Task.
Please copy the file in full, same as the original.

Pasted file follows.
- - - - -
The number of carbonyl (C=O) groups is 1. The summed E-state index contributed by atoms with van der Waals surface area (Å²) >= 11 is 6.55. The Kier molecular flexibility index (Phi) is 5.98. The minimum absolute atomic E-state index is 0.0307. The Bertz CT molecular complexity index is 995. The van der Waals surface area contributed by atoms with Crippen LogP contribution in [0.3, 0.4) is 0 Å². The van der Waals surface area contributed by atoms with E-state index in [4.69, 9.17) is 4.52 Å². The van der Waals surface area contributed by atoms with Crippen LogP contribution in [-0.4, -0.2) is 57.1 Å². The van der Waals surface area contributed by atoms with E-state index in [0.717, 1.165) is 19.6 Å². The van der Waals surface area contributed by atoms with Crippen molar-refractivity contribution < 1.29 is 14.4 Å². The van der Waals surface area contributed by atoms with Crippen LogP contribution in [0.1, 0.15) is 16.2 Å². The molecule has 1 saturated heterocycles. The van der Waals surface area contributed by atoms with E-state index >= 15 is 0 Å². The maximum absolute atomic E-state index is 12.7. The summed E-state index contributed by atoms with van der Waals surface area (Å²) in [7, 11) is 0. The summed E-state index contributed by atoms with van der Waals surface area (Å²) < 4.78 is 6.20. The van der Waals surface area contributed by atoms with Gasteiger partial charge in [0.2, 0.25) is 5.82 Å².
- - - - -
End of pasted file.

The number of carbonyl (C=O) groups is 1. The summed E-state index contributed by atoms with van der Waals surface area (Å²) >= 11 is 6.55. The Kier molecular flexibility index (Phi) is 5.98. The minimum absolute atomic E-state index is 0.0307. The Bertz CT molecular complexity index is 995. The van der Waals surface area contributed by atoms with Crippen LogP contribution in [0.3, 0.4) is 0 Å². The van der Waals surface area contributed by atoms with E-state index in [4.69, 9.17) is 4.52 Å². The van der Waals surface area contributed by atoms with Crippen LogP contribution in [-0.4, -0.2) is 57.1 Å². The van der Waals surface area contributed by atoms with E-state index in [0.717, 1.165) is 19.6 Å². The van der Waals surface area contributed by atoms with Crippen molar-refractivity contribution < 1.29 is 14.4 Å². The van der Waals surface area contributed by atoms with Crippen LogP contribution in [0.1, 0.15) is 16.2 Å². The molecule has 1 saturated heterocycles. The van der Waals surface area contributed by atoms with E-state index >= 15 is 0 Å². The maximum absolute atomic E-state index is 12.7. The summed E-state index contributed by atoms with van der Waals surface area (Å²) in [7, 11) is 0. The summed E-state index contributed by atoms with van der Waals surface area (Å²) < 4.78 is 6.20. The van der Waals surface area contributed by atoms with Gasteiger partial charge in [0.2, 0.25) is 5.82 Å².